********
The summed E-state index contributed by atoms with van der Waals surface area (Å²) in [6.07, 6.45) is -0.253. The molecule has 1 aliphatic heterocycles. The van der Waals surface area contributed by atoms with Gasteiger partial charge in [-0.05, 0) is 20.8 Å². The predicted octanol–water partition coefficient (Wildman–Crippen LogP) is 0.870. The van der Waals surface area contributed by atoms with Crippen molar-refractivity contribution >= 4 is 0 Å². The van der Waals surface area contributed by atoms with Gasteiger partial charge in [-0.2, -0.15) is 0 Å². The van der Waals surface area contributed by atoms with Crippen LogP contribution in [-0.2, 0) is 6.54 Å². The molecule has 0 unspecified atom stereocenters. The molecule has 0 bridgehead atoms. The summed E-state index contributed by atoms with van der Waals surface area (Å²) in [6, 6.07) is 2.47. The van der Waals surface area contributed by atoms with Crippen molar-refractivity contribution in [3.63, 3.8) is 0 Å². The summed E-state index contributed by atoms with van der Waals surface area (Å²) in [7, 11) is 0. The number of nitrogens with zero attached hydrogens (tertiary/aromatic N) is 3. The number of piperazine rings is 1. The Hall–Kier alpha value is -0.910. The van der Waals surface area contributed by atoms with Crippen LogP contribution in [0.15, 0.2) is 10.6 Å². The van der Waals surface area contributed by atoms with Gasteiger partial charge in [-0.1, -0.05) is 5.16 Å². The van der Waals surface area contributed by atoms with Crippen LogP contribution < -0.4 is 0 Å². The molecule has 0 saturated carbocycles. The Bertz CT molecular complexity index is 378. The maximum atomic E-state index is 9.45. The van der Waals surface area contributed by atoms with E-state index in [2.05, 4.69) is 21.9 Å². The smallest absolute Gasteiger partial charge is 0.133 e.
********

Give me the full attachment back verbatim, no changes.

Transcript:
The summed E-state index contributed by atoms with van der Waals surface area (Å²) in [6.07, 6.45) is -0.253. The molecule has 1 aliphatic heterocycles. The van der Waals surface area contributed by atoms with Gasteiger partial charge in [-0.05, 0) is 20.8 Å². The predicted octanol–water partition coefficient (Wildman–Crippen LogP) is 0.870. The van der Waals surface area contributed by atoms with Crippen molar-refractivity contribution >= 4 is 0 Å². The van der Waals surface area contributed by atoms with Gasteiger partial charge in [-0.2, -0.15) is 0 Å². The van der Waals surface area contributed by atoms with Crippen LogP contribution in [-0.2, 0) is 6.54 Å². The molecule has 0 unspecified atom stereocenters. The molecule has 0 bridgehead atoms. The summed E-state index contributed by atoms with van der Waals surface area (Å²) in [6, 6.07) is 2.47. The van der Waals surface area contributed by atoms with Crippen molar-refractivity contribution in [3.63, 3.8) is 0 Å². The summed E-state index contributed by atoms with van der Waals surface area (Å²) in [7, 11) is 0. The number of nitrogens with zero attached hydrogens (tertiary/aromatic N) is 3. The number of piperazine rings is 1. The Hall–Kier alpha value is -0.910. The van der Waals surface area contributed by atoms with Crippen LogP contribution in [0.15, 0.2) is 10.6 Å². The van der Waals surface area contributed by atoms with Gasteiger partial charge in [-0.1, -0.05) is 5.16 Å². The van der Waals surface area contributed by atoms with Crippen LogP contribution < -0.4 is 0 Å². The molecule has 0 saturated carbocycles. The Bertz CT molecular complexity index is 378. The maximum atomic E-state index is 9.45. The van der Waals surface area contributed by atoms with E-state index in [2.05, 4.69) is 21.9 Å². The smallest absolute Gasteiger partial charge is 0.133 e.